Linksys to resume building network hardware for small- to medium-size businesses

Cisco reduced the Linksys brand to a home-network player, but Belkin plans to resurrect the brand's status in the SMB market.

If Cisco thought it was unloading a consumer brand that no longer fit with its enterprise focus by selling its Linksys business unit to Belkin, Cisco's in for a surprise: Belkin is embarking on an ambitious campaign to once again make Linksys a major player in the SMB networking market.

"Linksys had been successfully selling SMB infrastructure products into the marketplace for more than 20 years," said Ben Thacker, global vice president of Belkin enterprise business. "Linksys was one of the largest suppliers of switches and routers into the 5- to 99-seat environment. Now under the Belkin International organization we know the Linksys brand can be successful again catering to this environment."

Indeed, Linksys had significant shares of both the consumer and SMB markets when Cisco acquired it in 2003. But Cisco rebadged Linksys's business-oriented hardware as Cisco products and used the Linksys brand solely for consumer devices. A source inside Linksys, however, tells me that many of the Linksys business-unit engineers remained and came over to Belkin as part of the acquisition.

Belkin, meanwhile, is best known as a consumer-electronics manufacturer, selling cables, smartphone and tablet cases, outlet strips, webcams, and simple home-automation devices. But dig a little deeper and you'll find that Belkin has a robust line of business-oriented products, too, ranging from KVM (keyboard, video, mouse) hardware for controlling rack-mounted servers to the hulking racks those servers are mounted into.

Belkin's first Linksys-branded products after the acquisition were aimed at consumers, but starting in November and continuing into 2014, the privately held company will launch a host of new Linksys products into the SMB market.

The first wave, which Belkin will announce in November, will include a line of unmanaged gigabit switches with between 5 and 24 ports. Dual- and single-WAN VPN routers are the next item on the roadmap, and these will be followed by single- and dual-band 802.11n wireless access points, and dual-band 802.11ac wireless access points.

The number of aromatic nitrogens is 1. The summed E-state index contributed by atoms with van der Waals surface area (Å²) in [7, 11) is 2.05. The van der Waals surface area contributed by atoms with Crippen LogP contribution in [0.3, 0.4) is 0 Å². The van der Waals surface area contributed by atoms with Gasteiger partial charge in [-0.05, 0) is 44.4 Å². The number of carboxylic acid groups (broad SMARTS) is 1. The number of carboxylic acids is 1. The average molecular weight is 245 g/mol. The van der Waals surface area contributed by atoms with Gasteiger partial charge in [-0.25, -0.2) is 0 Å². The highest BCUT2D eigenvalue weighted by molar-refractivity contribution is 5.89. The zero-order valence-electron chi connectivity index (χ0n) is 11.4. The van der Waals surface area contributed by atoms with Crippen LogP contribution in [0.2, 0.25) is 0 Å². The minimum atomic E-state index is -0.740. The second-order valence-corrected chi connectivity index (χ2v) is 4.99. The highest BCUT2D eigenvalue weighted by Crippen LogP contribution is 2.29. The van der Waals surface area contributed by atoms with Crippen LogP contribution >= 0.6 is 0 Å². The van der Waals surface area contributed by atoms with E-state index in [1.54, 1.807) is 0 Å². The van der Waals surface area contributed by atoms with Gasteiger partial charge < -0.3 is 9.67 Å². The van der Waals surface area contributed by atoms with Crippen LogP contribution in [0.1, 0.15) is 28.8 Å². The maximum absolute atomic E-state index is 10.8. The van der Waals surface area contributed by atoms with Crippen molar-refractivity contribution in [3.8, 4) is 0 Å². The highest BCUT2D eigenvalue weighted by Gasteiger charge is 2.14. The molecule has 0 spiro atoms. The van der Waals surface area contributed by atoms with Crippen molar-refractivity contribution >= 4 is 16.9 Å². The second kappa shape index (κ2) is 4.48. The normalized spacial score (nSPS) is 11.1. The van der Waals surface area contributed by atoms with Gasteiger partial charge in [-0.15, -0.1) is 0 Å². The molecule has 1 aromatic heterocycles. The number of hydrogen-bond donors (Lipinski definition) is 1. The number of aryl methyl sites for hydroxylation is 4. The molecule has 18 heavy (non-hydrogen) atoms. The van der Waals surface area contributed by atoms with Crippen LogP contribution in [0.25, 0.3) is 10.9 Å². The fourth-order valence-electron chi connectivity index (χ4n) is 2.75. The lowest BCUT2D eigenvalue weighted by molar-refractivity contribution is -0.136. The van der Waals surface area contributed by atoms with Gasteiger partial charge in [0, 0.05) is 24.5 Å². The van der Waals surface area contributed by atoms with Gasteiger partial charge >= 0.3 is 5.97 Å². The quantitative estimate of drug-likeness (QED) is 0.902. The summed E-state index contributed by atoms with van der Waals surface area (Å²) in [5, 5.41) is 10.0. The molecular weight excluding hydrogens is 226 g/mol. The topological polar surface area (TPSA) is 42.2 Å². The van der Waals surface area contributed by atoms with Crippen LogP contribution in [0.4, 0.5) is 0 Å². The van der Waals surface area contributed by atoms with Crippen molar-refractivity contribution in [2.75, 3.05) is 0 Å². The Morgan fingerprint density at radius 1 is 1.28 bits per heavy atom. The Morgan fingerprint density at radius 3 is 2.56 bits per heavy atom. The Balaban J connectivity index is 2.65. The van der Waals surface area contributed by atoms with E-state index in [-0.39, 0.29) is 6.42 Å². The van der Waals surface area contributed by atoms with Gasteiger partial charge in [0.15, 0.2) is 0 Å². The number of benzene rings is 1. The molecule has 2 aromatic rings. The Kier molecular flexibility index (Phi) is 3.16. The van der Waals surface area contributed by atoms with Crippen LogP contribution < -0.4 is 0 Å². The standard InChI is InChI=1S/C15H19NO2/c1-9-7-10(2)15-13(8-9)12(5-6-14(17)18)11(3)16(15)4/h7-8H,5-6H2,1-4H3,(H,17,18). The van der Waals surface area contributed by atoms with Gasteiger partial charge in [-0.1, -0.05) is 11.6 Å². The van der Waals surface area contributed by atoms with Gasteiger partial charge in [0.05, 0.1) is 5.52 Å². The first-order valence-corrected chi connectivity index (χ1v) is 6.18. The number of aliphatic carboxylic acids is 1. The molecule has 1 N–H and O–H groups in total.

The Network Magic software that Linksys acquired from Pure Networks a number of years ago will also apparently be returning to the limelight.

In January, Belkin intends to ship Linksys-branded indoor and outdoor IP surveillance cameras, along with a two-bay network video recorder. In the March/April timeframe, Belkin plans to announce a line of managed gigabit switches in configurations ranging from 8 to 52 ports, as well as some PoE (power-over-ethernet) switches.

Later in 2014, Belkin will introduce cloud-management solutions (although the company revealed few details as to what that will entail). This will be followed by an office-automation initiative that will include Belkin's existing WeMo product line for power management and lighting controls with some new products the Linksys team is working on.

The Linksys divestiture ended Cisco's involvement in the consumer market, so one has to wonder if the company's management imagined they'd end up competing with their former business unit in the business market. This should be fun to watch.

This story, "Linksys to resume building network hardware for small- to medium-size businesses" was originally published by PCWorld.

From CIO: 8 Free Online Courses to Grow Your Tech Skills
Join the discussion
Be the first to comment on this article. Our Commenting Policies